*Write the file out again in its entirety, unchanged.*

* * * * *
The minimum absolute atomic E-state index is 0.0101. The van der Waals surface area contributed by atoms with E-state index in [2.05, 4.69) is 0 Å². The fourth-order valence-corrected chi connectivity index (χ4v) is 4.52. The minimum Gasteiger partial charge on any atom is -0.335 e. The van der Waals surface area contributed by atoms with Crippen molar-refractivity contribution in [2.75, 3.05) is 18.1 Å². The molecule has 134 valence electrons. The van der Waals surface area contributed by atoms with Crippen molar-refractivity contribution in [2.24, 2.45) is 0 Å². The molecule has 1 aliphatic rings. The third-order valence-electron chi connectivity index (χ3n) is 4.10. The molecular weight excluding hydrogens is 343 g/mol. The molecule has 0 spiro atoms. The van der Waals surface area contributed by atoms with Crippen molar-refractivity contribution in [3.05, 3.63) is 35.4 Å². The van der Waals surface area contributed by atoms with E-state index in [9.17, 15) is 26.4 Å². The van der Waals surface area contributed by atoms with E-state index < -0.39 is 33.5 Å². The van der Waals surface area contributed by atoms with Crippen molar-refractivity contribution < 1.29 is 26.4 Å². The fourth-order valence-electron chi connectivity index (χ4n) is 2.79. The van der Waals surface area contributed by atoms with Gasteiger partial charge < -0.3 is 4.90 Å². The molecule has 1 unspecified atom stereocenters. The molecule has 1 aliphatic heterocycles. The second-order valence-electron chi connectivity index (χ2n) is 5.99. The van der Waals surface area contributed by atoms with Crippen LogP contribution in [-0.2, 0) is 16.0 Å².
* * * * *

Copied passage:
The minimum absolute atomic E-state index is 0.0101. The van der Waals surface area contributed by atoms with E-state index in [2.05, 4.69) is 0 Å². The fourth-order valence-corrected chi connectivity index (χ4v) is 4.52. The minimum Gasteiger partial charge on any atom is -0.335 e. The van der Waals surface area contributed by atoms with Crippen molar-refractivity contribution in [2.75, 3.05) is 18.1 Å². The molecule has 134 valence electrons. The van der Waals surface area contributed by atoms with Crippen molar-refractivity contribution in [2.24, 2.45) is 0 Å². The molecule has 1 aliphatic rings. The third-order valence-electron chi connectivity index (χ3n) is 4.10. The molecular weight excluding hydrogens is 343 g/mol. The molecule has 0 spiro atoms. The van der Waals surface area contributed by atoms with Crippen molar-refractivity contribution in [3.05, 3.63) is 35.4 Å². The van der Waals surface area contributed by atoms with E-state index in [9.17, 15) is 26.4 Å². The van der Waals surface area contributed by atoms with E-state index < -0.39 is 33.5 Å². The van der Waals surface area contributed by atoms with Crippen molar-refractivity contribution < 1.29 is 26.4 Å². The fourth-order valence-electron chi connectivity index (χ4n) is 2.79. The van der Waals surface area contributed by atoms with Gasteiger partial charge < -0.3 is 4.90 Å². The molecule has 1 unspecified atom stereocenters. The molecule has 1 aliphatic heterocycles. The second-order valence-electron chi connectivity index (χ2n) is 5.99. The van der Waals surface area contributed by atoms with Crippen LogP contribution in [-0.2, 0) is 16.0 Å².